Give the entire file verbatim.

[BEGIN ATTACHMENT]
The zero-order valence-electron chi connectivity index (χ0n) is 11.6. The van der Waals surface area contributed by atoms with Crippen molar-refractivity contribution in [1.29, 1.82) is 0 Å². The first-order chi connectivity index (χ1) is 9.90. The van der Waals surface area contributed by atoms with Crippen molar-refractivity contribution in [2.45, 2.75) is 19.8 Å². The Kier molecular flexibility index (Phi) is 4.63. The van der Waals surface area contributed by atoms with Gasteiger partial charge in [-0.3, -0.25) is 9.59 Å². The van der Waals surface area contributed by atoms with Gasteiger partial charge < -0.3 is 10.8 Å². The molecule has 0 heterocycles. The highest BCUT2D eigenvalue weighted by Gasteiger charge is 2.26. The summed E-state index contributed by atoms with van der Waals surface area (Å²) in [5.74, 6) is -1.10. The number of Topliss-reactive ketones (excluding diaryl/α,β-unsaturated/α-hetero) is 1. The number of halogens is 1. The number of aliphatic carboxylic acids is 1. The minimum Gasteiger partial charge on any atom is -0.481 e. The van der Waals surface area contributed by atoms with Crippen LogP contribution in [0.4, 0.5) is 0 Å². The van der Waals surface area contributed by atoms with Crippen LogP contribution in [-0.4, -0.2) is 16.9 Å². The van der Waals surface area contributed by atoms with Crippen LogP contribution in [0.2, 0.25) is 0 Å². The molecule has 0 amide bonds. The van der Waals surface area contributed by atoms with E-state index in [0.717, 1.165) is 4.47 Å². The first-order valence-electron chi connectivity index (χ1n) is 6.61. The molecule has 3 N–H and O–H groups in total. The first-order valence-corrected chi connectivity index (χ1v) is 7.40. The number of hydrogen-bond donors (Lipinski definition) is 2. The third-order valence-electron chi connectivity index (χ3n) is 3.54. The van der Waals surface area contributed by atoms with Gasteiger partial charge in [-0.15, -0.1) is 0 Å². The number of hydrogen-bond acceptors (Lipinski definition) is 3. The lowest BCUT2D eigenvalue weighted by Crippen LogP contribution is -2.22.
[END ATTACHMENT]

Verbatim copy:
The zero-order valence-electron chi connectivity index (χ0n) is 11.6. The van der Waals surface area contributed by atoms with Crippen molar-refractivity contribution in [1.29, 1.82) is 0 Å². The first-order chi connectivity index (χ1) is 9.90. The van der Waals surface area contributed by atoms with Crippen molar-refractivity contribution in [2.45, 2.75) is 19.8 Å². The Kier molecular flexibility index (Phi) is 4.63. The van der Waals surface area contributed by atoms with Gasteiger partial charge in [-0.3, -0.25) is 9.59 Å². The van der Waals surface area contributed by atoms with Gasteiger partial charge < -0.3 is 10.8 Å². The molecule has 0 heterocycles. The highest BCUT2D eigenvalue weighted by Gasteiger charge is 2.26. The summed E-state index contributed by atoms with van der Waals surface area (Å²) in [5.74, 6) is -1.10. The number of Topliss-reactive ketones (excluding diaryl/α,β-unsaturated/α-hetero) is 1. The number of halogens is 1. The number of aliphatic carboxylic acids is 1. The minimum Gasteiger partial charge on any atom is -0.481 e. The van der Waals surface area contributed by atoms with Crippen LogP contribution in [0.4, 0.5) is 0 Å². The van der Waals surface area contributed by atoms with Crippen LogP contribution in [-0.4, -0.2) is 16.9 Å². The van der Waals surface area contributed by atoms with Crippen LogP contribution in [0.2, 0.25) is 0 Å². The molecule has 0 amide bonds. The van der Waals surface area contributed by atoms with E-state index in [0.717, 1.165) is 4.47 Å². The first-order valence-electron chi connectivity index (χ1n) is 6.61. The molecule has 3 N–H and O–H groups in total. The first-order valence-corrected chi connectivity index (χ1v) is 7.40. The number of hydrogen-bond donors (Lipinski definition) is 2. The third-order valence-electron chi connectivity index (χ3n) is 3.54. The van der Waals surface area contributed by atoms with Gasteiger partial charge in [-0.15, -0.1) is 0 Å². The number of hydrogen-bond acceptors (Lipinski definition) is 3. The lowest BCUT2D eigenvalue weighted by Crippen LogP contribution is -2.22.